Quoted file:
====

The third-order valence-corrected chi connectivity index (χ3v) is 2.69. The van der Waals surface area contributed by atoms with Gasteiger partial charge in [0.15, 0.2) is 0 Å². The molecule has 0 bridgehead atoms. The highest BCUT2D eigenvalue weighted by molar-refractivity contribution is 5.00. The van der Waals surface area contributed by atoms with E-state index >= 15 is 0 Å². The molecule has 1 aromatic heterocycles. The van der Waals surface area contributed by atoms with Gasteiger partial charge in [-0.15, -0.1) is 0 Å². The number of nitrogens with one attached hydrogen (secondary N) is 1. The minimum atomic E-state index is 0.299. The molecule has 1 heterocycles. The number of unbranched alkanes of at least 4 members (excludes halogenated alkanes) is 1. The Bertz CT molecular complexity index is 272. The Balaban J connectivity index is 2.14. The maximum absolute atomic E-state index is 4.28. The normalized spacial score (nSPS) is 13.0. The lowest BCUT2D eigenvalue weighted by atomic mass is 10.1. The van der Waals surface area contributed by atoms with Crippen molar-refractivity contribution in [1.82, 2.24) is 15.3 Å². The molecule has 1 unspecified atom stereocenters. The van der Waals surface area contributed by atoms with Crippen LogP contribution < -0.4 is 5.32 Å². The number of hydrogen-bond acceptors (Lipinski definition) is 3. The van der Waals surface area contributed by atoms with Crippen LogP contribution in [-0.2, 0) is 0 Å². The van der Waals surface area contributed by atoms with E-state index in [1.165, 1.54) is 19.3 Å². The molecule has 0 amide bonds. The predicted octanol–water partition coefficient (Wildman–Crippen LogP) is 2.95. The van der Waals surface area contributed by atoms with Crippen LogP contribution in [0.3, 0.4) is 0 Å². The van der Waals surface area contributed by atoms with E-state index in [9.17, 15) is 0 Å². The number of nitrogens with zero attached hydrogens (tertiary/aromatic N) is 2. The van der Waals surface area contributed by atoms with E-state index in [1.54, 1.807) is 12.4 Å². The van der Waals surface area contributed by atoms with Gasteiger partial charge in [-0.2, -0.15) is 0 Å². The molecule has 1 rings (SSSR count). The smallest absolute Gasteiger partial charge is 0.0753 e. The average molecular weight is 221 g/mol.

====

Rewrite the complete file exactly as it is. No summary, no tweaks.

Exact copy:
The third-order valence-corrected chi connectivity index (χ3v) is 2.69. The van der Waals surface area contributed by atoms with Gasteiger partial charge in [0.15, 0.2) is 0 Å². The molecule has 0 bridgehead atoms. The highest BCUT2D eigenvalue weighted by molar-refractivity contribution is 5.00. The van der Waals surface area contributed by atoms with E-state index >= 15 is 0 Å². The molecule has 1 aromatic heterocycles. The van der Waals surface area contributed by atoms with Gasteiger partial charge in [-0.15, -0.1) is 0 Å². The number of nitrogens with one attached hydrogen (secondary N) is 1. The minimum atomic E-state index is 0.299. The molecule has 1 heterocycles. The number of unbranched alkanes of at least 4 members (excludes halogenated alkanes) is 1. The Bertz CT molecular complexity index is 272. The Balaban J connectivity index is 2.14. The maximum absolute atomic E-state index is 4.28. The normalized spacial score (nSPS) is 13.0. The lowest BCUT2D eigenvalue weighted by atomic mass is 10.1. The van der Waals surface area contributed by atoms with Crippen molar-refractivity contribution in [1.82, 2.24) is 15.3 Å². The molecule has 1 unspecified atom stereocenters. The van der Waals surface area contributed by atoms with Crippen LogP contribution < -0.4 is 5.32 Å². The number of hydrogen-bond acceptors (Lipinski definition) is 3. The van der Waals surface area contributed by atoms with Crippen LogP contribution in [-0.2, 0) is 0 Å². The van der Waals surface area contributed by atoms with E-state index in [1.165, 1.54) is 19.3 Å². The molecule has 0 amide bonds. The predicted octanol–water partition coefficient (Wildman–Crippen LogP) is 2.95. The van der Waals surface area contributed by atoms with Crippen LogP contribution in [0.3, 0.4) is 0 Å². The van der Waals surface area contributed by atoms with E-state index in [9.17, 15) is 0 Å². The number of nitrogens with zero attached hydrogens (tertiary/aromatic N) is 2. The van der Waals surface area contributed by atoms with E-state index in [1.54, 1.807) is 12.4 Å². The van der Waals surface area contributed by atoms with Gasteiger partial charge in [-0.2, -0.15) is 0 Å². The molecule has 1 rings (SSSR count). The smallest absolute Gasteiger partial charge is 0.0753 e. The average molecular weight is 221 g/mol.